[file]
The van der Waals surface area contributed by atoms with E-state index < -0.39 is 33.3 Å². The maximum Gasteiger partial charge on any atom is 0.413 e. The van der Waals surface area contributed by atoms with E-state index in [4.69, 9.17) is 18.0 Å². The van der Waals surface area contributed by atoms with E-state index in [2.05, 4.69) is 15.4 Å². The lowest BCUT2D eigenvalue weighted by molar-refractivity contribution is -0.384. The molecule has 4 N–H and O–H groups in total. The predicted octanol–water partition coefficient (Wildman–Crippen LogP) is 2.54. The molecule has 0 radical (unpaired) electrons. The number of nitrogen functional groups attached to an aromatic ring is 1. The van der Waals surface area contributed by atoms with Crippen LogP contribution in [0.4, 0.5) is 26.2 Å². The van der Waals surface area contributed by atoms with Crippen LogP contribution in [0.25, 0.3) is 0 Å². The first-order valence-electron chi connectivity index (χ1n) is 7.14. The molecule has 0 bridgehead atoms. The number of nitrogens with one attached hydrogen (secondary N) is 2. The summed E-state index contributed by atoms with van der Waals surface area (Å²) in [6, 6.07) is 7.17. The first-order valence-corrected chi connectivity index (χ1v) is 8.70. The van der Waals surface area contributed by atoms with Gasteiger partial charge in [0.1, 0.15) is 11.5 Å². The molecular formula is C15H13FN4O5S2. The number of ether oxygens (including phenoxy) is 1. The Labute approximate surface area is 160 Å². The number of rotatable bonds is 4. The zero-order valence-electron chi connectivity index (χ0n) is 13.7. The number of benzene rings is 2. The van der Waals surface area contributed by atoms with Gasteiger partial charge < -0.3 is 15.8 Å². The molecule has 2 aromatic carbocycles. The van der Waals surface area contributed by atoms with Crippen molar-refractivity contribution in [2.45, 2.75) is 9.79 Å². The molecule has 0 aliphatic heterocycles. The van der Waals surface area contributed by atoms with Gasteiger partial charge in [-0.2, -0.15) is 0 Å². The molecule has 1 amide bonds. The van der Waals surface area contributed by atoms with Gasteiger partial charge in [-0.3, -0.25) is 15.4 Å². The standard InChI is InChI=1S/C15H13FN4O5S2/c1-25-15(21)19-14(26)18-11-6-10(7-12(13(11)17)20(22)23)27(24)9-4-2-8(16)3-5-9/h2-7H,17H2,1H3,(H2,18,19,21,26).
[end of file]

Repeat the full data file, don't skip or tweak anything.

The van der Waals surface area contributed by atoms with E-state index < -0.39 is 33.3 Å². The maximum Gasteiger partial charge on any atom is 0.413 e. The van der Waals surface area contributed by atoms with E-state index in [4.69, 9.17) is 18.0 Å². The van der Waals surface area contributed by atoms with E-state index in [2.05, 4.69) is 15.4 Å². The lowest BCUT2D eigenvalue weighted by molar-refractivity contribution is -0.384. The molecule has 4 N–H and O–H groups in total. The predicted octanol–water partition coefficient (Wildman–Crippen LogP) is 2.54. The molecule has 0 radical (unpaired) electrons. The number of nitrogen functional groups attached to an aromatic ring is 1. The van der Waals surface area contributed by atoms with Crippen LogP contribution in [0.4, 0.5) is 26.2 Å². The van der Waals surface area contributed by atoms with Crippen LogP contribution in [0.25, 0.3) is 0 Å². The first-order valence-electron chi connectivity index (χ1n) is 7.14. The molecule has 0 bridgehead atoms. The number of nitrogens with one attached hydrogen (secondary N) is 2. The summed E-state index contributed by atoms with van der Waals surface area (Å²) in [6, 6.07) is 7.17. The first-order valence-corrected chi connectivity index (χ1v) is 8.70. The van der Waals surface area contributed by atoms with Gasteiger partial charge in [0.1, 0.15) is 11.5 Å². The molecular formula is C15H13FN4O5S2. The number of ether oxygens (including phenoxy) is 1. The Labute approximate surface area is 160 Å². The number of rotatable bonds is 4. The zero-order valence-electron chi connectivity index (χ0n) is 13.7. The number of benzene rings is 2. The van der Waals surface area contributed by atoms with Gasteiger partial charge < -0.3 is 15.8 Å². The molecule has 2 aromatic carbocycles. The van der Waals surface area contributed by atoms with Crippen molar-refractivity contribution in [2.45, 2.75) is 9.79 Å². The molecule has 0 aliphatic heterocycles. The van der Waals surface area contributed by atoms with Gasteiger partial charge in [-0.2, -0.15) is 0 Å². The molecule has 1 amide bonds. The van der Waals surface area contributed by atoms with Gasteiger partial charge in [-0.3, -0.25) is 15.4 Å². The standard InChI is InChI=1S/C15H13FN4O5S2/c1-25-15(21)19-14(26)18-11-6-10(7-12(13(11)17)20(22)23)27(24)9-4-2-8(16)3-5-9/h2-7H,17H2,1H3,(H2,18,19,21,26).